A big spring snowstorm pummeling the Midwest and parts of the East is sending heavy snow into North Carolina’s mountains and freezing temperatures to the Charlotte area.
A winter storm warning was posted for about a dozen mountain counties, where a number of school systems were closed Monday. Forecasters say up to 10 inches of snow could fall in higher elevations by Tuesday night.
In the Piedmont, a freeze warning was posted for Monday night and Tuesday morning.
“Get used to frost and freeze warnings outside of the mountains this week,” said Bryan McAvoy of the National Weather Service office in Greer, S.C. He said the coldest temperatures are possible Wednesday night and Thursday morning.
This is all the result of a storm system moving eastward through Pennsylvania and West Virginia, toward the East Coast.
Counter-clockwise winds around the storm and weak areas of low pressure are causing snow showers in the mountains. A National Weather Service observer in Linville, at the base of Grandfather Mountain, reported 3 inches of snow fell late Sunday and early Monday. A 3-inch total also was reported at Beech Mountain. About 1.5 inches was reported at West Jefferson in Ashe County.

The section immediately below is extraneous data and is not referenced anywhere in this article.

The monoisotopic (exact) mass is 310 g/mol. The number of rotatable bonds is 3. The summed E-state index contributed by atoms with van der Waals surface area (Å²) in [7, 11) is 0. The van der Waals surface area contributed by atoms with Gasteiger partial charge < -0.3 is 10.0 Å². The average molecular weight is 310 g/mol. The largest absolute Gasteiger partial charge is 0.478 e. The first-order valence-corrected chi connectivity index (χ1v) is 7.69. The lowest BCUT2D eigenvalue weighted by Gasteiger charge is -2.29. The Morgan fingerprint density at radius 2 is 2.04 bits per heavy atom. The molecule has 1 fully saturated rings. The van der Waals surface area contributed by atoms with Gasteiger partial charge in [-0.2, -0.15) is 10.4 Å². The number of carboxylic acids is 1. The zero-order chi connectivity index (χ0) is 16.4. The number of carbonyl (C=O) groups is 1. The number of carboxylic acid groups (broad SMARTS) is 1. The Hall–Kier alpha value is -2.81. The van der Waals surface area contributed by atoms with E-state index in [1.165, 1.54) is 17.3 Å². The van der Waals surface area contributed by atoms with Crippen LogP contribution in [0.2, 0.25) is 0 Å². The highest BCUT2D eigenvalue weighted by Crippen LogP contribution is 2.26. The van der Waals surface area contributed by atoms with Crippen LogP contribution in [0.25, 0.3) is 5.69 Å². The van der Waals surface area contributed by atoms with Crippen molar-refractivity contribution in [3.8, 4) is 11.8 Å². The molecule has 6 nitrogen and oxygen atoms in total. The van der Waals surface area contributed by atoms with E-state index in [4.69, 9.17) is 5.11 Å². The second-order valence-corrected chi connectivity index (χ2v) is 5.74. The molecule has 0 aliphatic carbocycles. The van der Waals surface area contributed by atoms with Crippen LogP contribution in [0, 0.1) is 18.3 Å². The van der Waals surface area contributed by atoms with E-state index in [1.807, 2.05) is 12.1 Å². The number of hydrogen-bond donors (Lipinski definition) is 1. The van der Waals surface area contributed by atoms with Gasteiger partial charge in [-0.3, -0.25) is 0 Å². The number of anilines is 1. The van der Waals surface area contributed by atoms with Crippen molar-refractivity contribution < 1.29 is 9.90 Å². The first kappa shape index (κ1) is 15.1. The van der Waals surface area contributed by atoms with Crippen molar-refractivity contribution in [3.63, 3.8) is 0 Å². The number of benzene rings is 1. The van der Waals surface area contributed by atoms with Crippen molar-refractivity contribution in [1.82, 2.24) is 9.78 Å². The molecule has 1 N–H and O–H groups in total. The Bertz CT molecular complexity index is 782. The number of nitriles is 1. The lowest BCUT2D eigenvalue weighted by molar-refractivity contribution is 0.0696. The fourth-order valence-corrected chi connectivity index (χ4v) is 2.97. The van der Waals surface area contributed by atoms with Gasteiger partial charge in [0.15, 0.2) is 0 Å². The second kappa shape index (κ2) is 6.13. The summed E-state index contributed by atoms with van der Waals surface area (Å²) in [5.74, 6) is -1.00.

Schools were closed Monday in Alleghany, Ashe, Avery, Madison, Mitchell, Watauga and Yancey counties. Additional systems were closed in mountain counties west of Asheville. In the northern part of the state, schools in Stokes and Surry counties opened on a two-hour delay Monday.
More school closings are expected Tuesday.
Areas such as Boone, West Jefferson and Banner Elk were expected to get from 3 to 5 inches of new snow Monday and Tuesday..
In the Piedmont, snow is not an issue, but winds and far-below-average temperatures are.
The average high in Charlotte at this time of year is 66 degrees, but it only reached 50 on Monday.
Not much improvement is forecast Tuesday. Partly cloudy skies, a possible afternoon shower, and highs in the lower 50s are predicted. And overnight temperatures could fall below freezing Tuesday and Wednesday.
Temperatures gradually are expected to return to seasonal averages by the end of the weekend.
The Charlotte Observer welcomes your comments on news of the day. The more voices engaged in conversation, the better for us all, but do keep it civil. Please refrain from profanity, obscenity, spam, name-calling or attacking others for their views.
Have a news tip? You can send it to a local news editor; email email@example.com to send us your tip - or - consider joining the Public Insight Network and become a source for The Charlotte Observer.Read moreRead less